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Jewish Journal

Irreconcilable Differences

by James D. Besser

April 25, 2002 | 8:00 pm

It was a hot talk show topic: The Bush administration's Middle East policy zigzags are making analysts dizzy.

Prime Minister Ariel Sharon is a "man of peace," the president says, even as he pressures the Israeli government to continue withdrawing from West Bank towns.

Yasser Arafat has been a grave disappointment, yet his administration continues to protect the besieged Palestinian leader, leading to widespread charges of a "double standard" that may undercut the U.S. war against terrorism.

That may be. But the double standard may be an inevitable result of the administration's decision to confront problems that several previous administrations have ignored.

Ironically, it may be because this administration wants to do the right thing on terrorism, while increasing support for Israel, that it now faces seeming irreconcilable goals.

The two most obvious examples: U.S. policy toward Arafat and Saudi Arabia.

Right-wing Jewish groups, always opposed to land-for-peace negotiations with the Palestinians, have long pushed the idea that the United States should cut off all ties with the grizzly old terrorist.

During the years when there was an active, forward-moving peace process, their anti-Arafat agitation was a thinly disguised effort to sabotage a peace process they loathed.

It makes sense to talk to ex-terrorists in pursuit of peace -- when there are indications they are genuinely "ex." But what's developed in the past few months is quite the opposite.

According to the Bush doctrine, it should be a simple proposition: Arafat has reverted to terrorism and incitement, so cut him off and let Israel deal with him.

But it's not so simple. If Arafat is removed, Israel could face a far more radical, implacable Palestinian leadership.

If Washington jettisons Arafat, it will spell the end of any serious attempt to enlist even modest support from Arab and Islamic countries for the next phase in the war on terrorism, a strike against Iraq.

Recently, after seemingly giving Israel the green light to deal with Arafat, the State Department received frantic cables from Arab governments fearing that U.S. policies would fuel unrest in their own countries that could topple their precarious regimes. That produced a renewed focus on the administration goal of Palestinian statehood.

But the administration's current attitude toward Arafat -- demanding that he curb others who are committing terrorism when he is, in fact, the primary instigator -- undercuts that same anti-terror effort.

Bush's great moral crusade becomes just another brush fire war if he starts making exceptions for some terrorists and not others.

The dilemma for the Bush administration is excruciating, and despite calls from both ends of the political spectrum, there is no easy way out.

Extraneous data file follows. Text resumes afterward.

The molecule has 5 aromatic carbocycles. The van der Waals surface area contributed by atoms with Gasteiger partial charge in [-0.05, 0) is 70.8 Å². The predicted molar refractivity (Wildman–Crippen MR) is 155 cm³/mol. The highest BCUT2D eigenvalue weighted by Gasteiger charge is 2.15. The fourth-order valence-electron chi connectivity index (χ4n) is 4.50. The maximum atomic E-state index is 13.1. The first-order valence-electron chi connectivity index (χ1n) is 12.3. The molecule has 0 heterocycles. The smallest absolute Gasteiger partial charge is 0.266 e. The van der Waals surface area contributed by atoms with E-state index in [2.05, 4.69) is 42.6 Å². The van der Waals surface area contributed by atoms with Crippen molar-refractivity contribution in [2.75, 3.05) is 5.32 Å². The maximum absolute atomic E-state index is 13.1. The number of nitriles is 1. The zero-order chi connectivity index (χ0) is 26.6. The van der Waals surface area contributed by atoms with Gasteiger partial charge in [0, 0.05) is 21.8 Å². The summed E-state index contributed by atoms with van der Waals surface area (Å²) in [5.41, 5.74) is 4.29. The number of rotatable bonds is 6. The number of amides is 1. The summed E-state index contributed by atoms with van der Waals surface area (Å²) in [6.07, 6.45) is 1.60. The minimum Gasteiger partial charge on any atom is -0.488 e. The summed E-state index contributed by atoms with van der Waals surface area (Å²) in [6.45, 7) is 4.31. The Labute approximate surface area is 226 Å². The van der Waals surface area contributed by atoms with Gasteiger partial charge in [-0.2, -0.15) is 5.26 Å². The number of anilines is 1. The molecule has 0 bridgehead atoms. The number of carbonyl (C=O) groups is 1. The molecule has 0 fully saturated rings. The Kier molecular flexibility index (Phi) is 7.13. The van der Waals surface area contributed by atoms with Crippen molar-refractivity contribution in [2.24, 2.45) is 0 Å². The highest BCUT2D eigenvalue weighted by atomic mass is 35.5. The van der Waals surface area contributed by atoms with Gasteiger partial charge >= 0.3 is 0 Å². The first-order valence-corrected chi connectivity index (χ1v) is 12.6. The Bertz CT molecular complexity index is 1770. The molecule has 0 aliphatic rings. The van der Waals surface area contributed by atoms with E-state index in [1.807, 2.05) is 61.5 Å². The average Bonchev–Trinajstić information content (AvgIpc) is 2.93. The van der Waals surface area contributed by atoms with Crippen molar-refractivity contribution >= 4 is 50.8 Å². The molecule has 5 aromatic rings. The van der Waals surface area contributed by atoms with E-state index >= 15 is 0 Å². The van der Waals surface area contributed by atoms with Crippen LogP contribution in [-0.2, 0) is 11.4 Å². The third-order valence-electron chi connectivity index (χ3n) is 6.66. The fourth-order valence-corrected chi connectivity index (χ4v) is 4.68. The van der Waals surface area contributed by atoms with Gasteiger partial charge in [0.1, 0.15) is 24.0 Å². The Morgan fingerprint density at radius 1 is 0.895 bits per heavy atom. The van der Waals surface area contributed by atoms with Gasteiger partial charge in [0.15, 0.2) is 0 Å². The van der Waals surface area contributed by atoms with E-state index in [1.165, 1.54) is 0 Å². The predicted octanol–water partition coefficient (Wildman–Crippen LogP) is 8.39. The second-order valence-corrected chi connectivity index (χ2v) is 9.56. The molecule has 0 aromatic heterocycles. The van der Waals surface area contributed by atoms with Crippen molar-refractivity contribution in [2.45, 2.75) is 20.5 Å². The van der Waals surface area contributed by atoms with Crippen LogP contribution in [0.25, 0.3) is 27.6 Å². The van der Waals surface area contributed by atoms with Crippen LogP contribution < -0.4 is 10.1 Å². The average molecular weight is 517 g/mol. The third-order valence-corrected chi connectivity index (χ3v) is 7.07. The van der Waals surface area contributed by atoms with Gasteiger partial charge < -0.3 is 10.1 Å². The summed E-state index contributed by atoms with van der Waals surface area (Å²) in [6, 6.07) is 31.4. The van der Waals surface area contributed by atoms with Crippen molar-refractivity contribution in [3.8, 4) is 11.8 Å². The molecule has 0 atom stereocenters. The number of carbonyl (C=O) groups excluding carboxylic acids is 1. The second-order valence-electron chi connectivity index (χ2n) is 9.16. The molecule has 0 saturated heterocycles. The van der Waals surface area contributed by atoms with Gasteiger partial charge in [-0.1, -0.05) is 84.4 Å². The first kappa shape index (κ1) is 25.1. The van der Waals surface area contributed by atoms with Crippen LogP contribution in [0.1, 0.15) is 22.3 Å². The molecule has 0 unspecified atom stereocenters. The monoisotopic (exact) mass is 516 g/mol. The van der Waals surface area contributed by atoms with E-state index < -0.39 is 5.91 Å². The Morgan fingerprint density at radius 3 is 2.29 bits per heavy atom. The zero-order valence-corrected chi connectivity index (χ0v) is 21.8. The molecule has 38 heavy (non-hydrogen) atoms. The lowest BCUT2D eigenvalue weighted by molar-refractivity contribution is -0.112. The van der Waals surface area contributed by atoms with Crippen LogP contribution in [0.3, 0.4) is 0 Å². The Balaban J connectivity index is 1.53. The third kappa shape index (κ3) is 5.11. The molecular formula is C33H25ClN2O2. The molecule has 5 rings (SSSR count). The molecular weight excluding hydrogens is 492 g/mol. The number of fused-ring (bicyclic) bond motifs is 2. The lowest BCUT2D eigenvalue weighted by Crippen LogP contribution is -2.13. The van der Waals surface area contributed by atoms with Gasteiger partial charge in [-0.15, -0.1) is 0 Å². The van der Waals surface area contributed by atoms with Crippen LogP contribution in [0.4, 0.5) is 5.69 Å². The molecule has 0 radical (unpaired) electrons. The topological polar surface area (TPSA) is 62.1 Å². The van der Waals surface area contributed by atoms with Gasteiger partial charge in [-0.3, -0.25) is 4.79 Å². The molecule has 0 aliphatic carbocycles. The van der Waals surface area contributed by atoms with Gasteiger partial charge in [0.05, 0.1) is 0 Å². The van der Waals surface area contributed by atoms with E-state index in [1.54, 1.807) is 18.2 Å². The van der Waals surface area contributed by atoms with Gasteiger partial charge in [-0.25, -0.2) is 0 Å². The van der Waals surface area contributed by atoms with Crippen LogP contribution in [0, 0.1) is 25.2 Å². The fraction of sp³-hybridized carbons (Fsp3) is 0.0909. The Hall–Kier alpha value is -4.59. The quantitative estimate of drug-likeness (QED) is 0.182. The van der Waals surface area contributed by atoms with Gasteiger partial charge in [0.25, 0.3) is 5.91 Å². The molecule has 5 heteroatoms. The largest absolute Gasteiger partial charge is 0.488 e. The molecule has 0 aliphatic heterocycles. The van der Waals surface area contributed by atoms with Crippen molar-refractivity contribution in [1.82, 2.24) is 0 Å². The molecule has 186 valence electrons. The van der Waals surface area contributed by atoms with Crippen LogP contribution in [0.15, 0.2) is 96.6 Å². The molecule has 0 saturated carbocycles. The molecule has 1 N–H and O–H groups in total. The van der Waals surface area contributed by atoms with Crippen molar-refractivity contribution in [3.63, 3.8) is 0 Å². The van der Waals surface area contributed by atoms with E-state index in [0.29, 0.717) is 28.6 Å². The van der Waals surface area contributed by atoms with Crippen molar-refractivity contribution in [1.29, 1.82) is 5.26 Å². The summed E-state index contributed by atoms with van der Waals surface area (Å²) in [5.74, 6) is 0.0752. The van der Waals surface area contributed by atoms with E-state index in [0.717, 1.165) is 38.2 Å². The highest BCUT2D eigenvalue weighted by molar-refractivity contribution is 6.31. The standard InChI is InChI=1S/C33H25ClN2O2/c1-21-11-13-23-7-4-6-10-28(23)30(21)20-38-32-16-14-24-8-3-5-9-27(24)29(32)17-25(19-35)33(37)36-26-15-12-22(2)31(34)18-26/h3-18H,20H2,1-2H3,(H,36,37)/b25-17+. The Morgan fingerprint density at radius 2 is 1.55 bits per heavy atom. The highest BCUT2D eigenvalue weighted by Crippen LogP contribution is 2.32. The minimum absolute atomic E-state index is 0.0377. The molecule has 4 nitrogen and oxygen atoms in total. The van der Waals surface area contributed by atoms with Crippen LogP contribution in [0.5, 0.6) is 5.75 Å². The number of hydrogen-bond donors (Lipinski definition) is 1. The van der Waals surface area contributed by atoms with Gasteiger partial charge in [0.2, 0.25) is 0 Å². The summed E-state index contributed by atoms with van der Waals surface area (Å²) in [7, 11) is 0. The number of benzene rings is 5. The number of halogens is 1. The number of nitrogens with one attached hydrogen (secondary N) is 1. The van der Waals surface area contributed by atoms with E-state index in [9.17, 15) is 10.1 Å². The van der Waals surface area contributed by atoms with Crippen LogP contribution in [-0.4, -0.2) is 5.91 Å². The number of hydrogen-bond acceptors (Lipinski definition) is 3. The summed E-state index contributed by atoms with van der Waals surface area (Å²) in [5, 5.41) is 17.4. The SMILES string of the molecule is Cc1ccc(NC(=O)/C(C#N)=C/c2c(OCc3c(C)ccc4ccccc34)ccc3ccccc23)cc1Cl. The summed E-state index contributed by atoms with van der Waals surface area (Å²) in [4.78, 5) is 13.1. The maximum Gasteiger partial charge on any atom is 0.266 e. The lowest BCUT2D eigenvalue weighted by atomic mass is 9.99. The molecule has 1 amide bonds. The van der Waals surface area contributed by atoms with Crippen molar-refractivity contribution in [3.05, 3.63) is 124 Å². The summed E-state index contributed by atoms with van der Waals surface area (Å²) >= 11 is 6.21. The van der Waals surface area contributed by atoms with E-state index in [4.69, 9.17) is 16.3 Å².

The Saudi situation is similar.

The sheiks in Riyadh insist they're on our side, even as they encourage suicide bombers in Israel and undercut U.S. efforts to quell the Israeli-Palestinian conflict.

Washington, eager for their support in the anti-terror war and their oil, ignores each new indication of this perfidy. Sometimes the results fall to the level of tragicomedy.

Recent news stories described how a quasi-government group raised money for Palestinian "martyrs"; the White House spokesman, pressed on the issue, lamely insisted that the Saudis are being "helpful."

Conservatives clamor for a harsh U.S. response, but in the real world of foreign policy, there are no good options.

If we choose to treat Saudi Arabia as an enemy, we risk very real economic consequences, thanks to our thirst for foreign oil. The Saudis remain a top buyer of U.S. military technology, a market industry lobbyists are loathe to abandon.

If we cut off the Saudis or treat them harshly, we risk turning the war on terror into exactly what we wanted to avoid: a U.S. attack against the entire Islamic world, with no one on our side.

And we would increase the possibility of the corrupt Saudi regime falling, probably to be replaced by something even worse -- a corrupt, repressive radical Islamic regime.

But there's no denying that Saudi Arabia is, by any realistic measure, a terror-sponsoring state. Iran and Iraq are part of the "axis of evil"; what qualities make Saudi Arabia not evil? If the only answer is that "we need their oil," the administration's moral stance will be further eroded.

No easy answers, no safe alternatives.

The last administration wasn't troubled by such conflicts because it simply ignored the mounting terror threat while pursing its dream of Middle East peace.

But Bush, forced to confront the issue by the terrorists who destroyed the World Trade Center and blew a hole in the Pentagon, laid out some moral absolutes: on one side are the terrorists and the nations that support them, on the other the good guys, with no in-between.

Now his administration has to find a better way to reconcile those principles with the convoluted political realities of that region. And it needs to avoid lapsing back into the comfortable, but ultimately destructive, policy of diplomacy by wishful thinking. Pretending that all our goals in the region are fully compatible won't make it so.

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